The plants also have symbolic significance. Pines, bamboo and fruit trees, for example, all have deep spiritual significance and are found in abundance. Cherry trees which in spring are covered with pink flowers and no leaves, appear to resemble the cloud layers seen in visions and are used quite frequently.
The transience of the blossoms, the extreme beauty and the quick death, has added significance and often been associated with mortality; for this reason, cherry blossoms are richly symbolic, and have been used in Japanese art and film, not just in gardens.
The Buddha and one of the two flanking Bosatsus in the Daikodo (Great Lecture Hall - 8th-12th century), Horyuji, Nara. The lecture hall, the Yakushi triad (the Buddha and Bosatsus), and the four heavenly guardians (one of which is visible) were rebuilt in 990. Photography is forbidden in the Daikodo, so this was taken from the courtyard.
The cardinal directions have significance in Shinto and gardens are designed around these principles. Houses and gardens are aligned on a north-south axis, with the residence to the north and the ceremonial buildings and main garden to the south, there are usually two long wings to the south, like the arms of an armchair, with the garden between them.
Lakes and bridges also have spiritual significance and symbolic meaning. Many gardens feature lakes connected by bridges and winding streams. The first known book on the art of the Japanese garden, the Sakutei-ki, written in the 11th century, said:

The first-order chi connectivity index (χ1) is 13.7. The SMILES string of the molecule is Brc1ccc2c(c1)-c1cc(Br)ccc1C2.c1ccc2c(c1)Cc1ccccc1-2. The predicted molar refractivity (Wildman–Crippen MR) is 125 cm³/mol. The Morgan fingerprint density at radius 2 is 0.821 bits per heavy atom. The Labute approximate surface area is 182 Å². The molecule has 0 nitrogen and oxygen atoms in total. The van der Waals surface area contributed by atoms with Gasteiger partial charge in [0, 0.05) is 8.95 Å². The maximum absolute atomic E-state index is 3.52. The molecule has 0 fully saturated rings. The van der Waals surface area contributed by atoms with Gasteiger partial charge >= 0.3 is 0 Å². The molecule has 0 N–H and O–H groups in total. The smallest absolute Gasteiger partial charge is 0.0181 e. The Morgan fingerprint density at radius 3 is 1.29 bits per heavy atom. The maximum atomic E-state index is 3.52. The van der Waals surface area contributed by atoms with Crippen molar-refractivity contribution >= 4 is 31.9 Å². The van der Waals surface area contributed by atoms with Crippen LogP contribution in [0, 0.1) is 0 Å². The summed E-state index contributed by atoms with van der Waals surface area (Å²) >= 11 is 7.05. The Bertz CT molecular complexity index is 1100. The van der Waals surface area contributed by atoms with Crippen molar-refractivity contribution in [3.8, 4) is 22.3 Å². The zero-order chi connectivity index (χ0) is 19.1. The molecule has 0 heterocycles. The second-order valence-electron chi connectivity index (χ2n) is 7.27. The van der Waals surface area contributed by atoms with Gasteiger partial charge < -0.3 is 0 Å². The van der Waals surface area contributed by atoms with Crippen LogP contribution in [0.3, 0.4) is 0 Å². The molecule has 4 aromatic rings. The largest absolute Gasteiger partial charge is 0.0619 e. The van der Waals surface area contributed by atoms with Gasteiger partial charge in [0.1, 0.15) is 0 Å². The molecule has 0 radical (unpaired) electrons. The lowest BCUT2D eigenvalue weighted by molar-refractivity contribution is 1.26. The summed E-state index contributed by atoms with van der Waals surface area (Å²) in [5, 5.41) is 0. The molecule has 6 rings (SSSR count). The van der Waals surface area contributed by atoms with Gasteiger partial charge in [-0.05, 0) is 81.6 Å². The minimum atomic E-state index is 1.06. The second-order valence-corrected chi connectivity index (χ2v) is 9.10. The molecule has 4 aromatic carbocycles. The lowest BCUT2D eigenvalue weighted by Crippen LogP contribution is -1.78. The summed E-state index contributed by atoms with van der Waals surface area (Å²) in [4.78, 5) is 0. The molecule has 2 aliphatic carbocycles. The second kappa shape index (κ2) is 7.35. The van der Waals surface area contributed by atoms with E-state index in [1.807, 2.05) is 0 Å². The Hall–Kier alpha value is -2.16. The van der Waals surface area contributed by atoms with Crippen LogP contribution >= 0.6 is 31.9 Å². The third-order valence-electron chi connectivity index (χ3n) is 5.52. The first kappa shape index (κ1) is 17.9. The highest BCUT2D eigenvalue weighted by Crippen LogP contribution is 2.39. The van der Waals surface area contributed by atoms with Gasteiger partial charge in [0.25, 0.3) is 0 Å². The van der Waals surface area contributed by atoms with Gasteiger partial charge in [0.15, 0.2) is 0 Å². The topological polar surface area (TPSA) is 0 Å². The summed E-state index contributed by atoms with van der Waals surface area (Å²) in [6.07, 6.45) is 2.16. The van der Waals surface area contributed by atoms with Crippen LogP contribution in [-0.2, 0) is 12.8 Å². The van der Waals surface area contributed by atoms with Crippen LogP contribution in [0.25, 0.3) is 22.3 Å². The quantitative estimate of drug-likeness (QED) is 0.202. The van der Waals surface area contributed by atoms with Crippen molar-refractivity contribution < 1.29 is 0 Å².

"It is a good omen to make the stream arrive from the east, to enter the garden, pass under the house, and then leave from the southeast. In this way, the water of the blue dragon will carry away all the bad spirits from the house toward the white tiger."
Layout then matches energy flows in the kundalini experience.
In the section on Shinto, I described how rich the cultural heritage of the Shinto/Buddhist based society before the Meiji period was. In the Imperial gardens of the Heian Period, for example, there were water gardens where visitors promenaded in elegant lacquered boats, listening to music, viewing the distant mountains, singing, reading poetry, painting, and admiring the scenery of the garden. The social life in the gardens was memorably described in the classic Japanese novel, the Tales of Genji, written in about 1005 by Murasaki Shikibu, a lady-in-waiting to the Empress. All gone.